UT Knoxville employs more than 10,000 people on a campus that serves nearly 30,000 students. This small city is home to a number of rarely seen spaces and interesting people in a wide range of quirky and unique jobs. Volunteers at Work, a Q&A portrait series, seeks to introduce our campus to the people behind the scenes and the interesting spaces where they work.
Bill Black, Professor and Associate Head of Theatre
Roles and responsibilities: As a costume designer, I assist in telling the story of a play by creating visual support for the characters. I pick out or design clothes actors wear in collaboration with the actors, the director, and other designers on the production to do the best job of telling the story. I also teach courses in basic costume design, pattern making, and sewing. I am specifically the technology teacher for the making [of costumes].
As the associate head, I manage the timetable for the department and stand in for the department head as needed.
A good costume designer must be . . . interested in storytelling.
A costume designer creates visual clues to help the audience understand who the characters are, how they relate, and what they’re doing. Costumes tell all kinds of things—time of day, time of year, time in history, location, activity, relationship, age, gender, and more. A costume designer’s job is to figure out all those things and select clothes that support that.
You have to be a bit of a psychologist. You have to be a person who can communicate well with actors and understand what the actor’s job is. You can’t get in the way of what the actor is doing—I choose the clothes of the character, but I also have to take into account who the actor is, as well. Especially if the actor is wearing modern clothes—modern clothes are the hardest to do.
The number one rule of costuming is . . . the clothes must be something the character would reasonably wear.
The thing I dislike the most is when you go to a play and all you see are the fancy costumes. I think I am successful when you leave the play and you don’t remember the costumes. They were so exactly right for the character that you didn’t even think about the clothes. I do love things that are pretty and festive and shiny, but only if it fits the story being told. I think of clothing as language and in choosing the pieces, I am choosing the words that I’m going to use to express an idea.
I’ve been an actor and I know what it’s like to have someone else make those choices for you and what it’s like when those choices get in your way.
Favorite tool: A No. 2 lead pencil.
When I was in high school taking art classes, what we had were pencils and paper. I was taught that all you ever needed was a pencil and plain white paper. I love a new drawing pad and a box of Ticonderoga No. 2 pencils. I use them until the eraser is flat and then I move on to a new one.
On his favorite moments at Clarence Brown Theatre: A group of people working together to tell a story—when it really works—is magic. It’s empowering and awe-inspiring. The hair on the back of your neck stands up and a shiver runs up your spine. I’ve been a part of some wonderful, elaborate productions, like Candide last fall. It was a miracle that we were able to take the Knoxville Symphony Orchestra, who approaches their art in one way, and the theater, who approach their art in another way, and to put them together into something new and so completely beautiful. I’ve also done plays where there are three characters and two of them are wearing jeans and T-shirts, and those are just as magical to me.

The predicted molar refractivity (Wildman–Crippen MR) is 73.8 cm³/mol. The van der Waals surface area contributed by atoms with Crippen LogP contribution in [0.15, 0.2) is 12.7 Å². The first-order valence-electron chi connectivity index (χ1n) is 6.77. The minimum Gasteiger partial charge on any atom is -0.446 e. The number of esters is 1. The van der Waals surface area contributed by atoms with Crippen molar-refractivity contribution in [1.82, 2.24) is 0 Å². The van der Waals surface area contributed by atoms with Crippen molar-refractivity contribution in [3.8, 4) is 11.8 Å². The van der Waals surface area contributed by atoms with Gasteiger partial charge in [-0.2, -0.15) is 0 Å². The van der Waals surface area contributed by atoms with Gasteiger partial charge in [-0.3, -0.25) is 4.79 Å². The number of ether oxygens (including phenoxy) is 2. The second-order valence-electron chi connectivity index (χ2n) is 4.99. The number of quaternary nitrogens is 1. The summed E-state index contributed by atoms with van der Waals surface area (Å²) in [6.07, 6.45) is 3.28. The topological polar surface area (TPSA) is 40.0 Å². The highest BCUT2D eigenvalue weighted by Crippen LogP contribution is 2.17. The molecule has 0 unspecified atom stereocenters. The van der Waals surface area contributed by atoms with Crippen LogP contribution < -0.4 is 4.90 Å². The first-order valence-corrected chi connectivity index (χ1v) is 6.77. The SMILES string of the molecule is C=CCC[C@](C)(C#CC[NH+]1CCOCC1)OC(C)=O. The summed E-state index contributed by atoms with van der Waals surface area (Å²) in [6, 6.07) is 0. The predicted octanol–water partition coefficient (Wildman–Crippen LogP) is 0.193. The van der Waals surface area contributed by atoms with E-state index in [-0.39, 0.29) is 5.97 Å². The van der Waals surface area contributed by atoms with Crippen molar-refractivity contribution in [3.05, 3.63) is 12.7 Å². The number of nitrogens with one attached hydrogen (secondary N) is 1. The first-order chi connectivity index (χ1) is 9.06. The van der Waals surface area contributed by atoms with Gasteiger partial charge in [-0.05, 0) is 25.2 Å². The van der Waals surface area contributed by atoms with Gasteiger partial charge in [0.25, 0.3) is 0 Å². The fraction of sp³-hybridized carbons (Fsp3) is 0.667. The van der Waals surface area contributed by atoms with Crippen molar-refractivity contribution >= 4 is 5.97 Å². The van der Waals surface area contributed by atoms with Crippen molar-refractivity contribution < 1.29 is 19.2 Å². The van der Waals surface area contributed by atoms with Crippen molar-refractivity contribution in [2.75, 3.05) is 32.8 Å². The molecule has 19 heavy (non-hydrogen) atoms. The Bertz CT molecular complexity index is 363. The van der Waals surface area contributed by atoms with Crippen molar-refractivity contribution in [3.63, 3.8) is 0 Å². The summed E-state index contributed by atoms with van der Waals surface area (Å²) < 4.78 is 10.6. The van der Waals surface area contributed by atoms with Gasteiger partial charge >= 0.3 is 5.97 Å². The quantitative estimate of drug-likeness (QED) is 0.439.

His path into theater life: I became a child actor at about four years old; I was chosen because I had a big mop of curly hair and big brown eyes. Theater is an incurable disease; once you’re infected with it, it’s with you the rest of your life.
I was an art student, and my grandmother taught me to sew. You put acting, art, and sewing in a blender and what comes out is costume design. I studied art and theater at Southeast Missouri State University in Cape Girardeau, Missouri. My plan was to be a high school art teacher, but I had a professor who encouraged me to pursue an MFA at the University of Illinois.
In graduate school, I met someone from the Clarence Brown Theatre and learned they were looking for someone to supervise the costume shop. I thought this would be a starter job – just for a little while. The longer I was here, though, the harder it was to leave. What we do here is not college theater; it’s professional theater. I think our students don’t realize how not like college theater this is.
After I was here about seven years, we started an MFA program and my staff job became a faculty position.
What keeps him inspired: What I like about the theater is that the art we do is temporary and it’s always new. The thing I love about my job is that it is never the same every day—every project has a beginning and an end and then we start something new. Even in the worst of it, you know there is going to be an end and then we will start something new.
I also love making. A lot of costume designers don’t participate in the making that much, but I can’t keep my hands off. That joy of making is what I try to teach in my sewing classes. I’m not going to teach you how to make everything, but I’m going to teach you to want to make.
If I have the story and the characters in my mind, and I sit down to draw, there is joy in seeing what comes out of the end of the pencil. The best part of any project is starting it and ending it, and what comes in between is a lot of work. You have to find joy every day in the task that’s before you, and fortunately for me, in the theater that task is different every day.